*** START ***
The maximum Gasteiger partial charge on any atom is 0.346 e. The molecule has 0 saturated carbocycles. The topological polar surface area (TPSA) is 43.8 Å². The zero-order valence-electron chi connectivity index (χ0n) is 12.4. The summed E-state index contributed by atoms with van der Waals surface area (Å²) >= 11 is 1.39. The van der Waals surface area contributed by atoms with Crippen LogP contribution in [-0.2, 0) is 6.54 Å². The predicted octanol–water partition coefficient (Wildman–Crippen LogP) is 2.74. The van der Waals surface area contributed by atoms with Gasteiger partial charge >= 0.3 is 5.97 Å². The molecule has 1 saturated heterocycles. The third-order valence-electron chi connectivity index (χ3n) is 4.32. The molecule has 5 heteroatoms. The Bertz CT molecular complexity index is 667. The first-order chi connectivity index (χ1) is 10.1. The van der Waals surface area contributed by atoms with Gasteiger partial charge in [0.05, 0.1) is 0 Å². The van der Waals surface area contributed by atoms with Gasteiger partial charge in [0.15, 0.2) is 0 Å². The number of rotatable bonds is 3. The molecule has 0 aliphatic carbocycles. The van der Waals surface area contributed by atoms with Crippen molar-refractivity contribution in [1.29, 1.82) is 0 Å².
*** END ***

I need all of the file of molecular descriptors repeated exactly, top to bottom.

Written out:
The maximum Gasteiger partial charge on any atom is 0.346 e. The molecule has 0 saturated carbocycles. The topological polar surface area (TPSA) is 43.8 Å². The zero-order valence-electron chi connectivity index (χ0n) is 12.4. The summed E-state index contributed by atoms with van der Waals surface area (Å²) >= 11 is 1.39. The van der Waals surface area contributed by atoms with Crippen LogP contribution in [-0.2, 0) is 6.54 Å². The predicted octanol–water partition coefficient (Wildman–Crippen LogP) is 2.74. The van der Waals surface area contributed by atoms with Gasteiger partial charge >= 0.3 is 5.97 Å². The molecule has 1 saturated heterocycles. The third-order valence-electron chi connectivity index (χ3n) is 4.32. The molecule has 5 heteroatoms. The Bertz CT molecular complexity index is 667. The first-order chi connectivity index (χ1) is 10.1. The van der Waals surface area contributed by atoms with Gasteiger partial charge in [0.05, 0.1) is 0 Å². The van der Waals surface area contributed by atoms with Gasteiger partial charge in [0.15, 0.2) is 0 Å². The number of rotatable bonds is 3. The molecule has 0 aliphatic carbocycles. The van der Waals surface area contributed by atoms with Crippen molar-refractivity contribution in [1.29, 1.82) is 0 Å².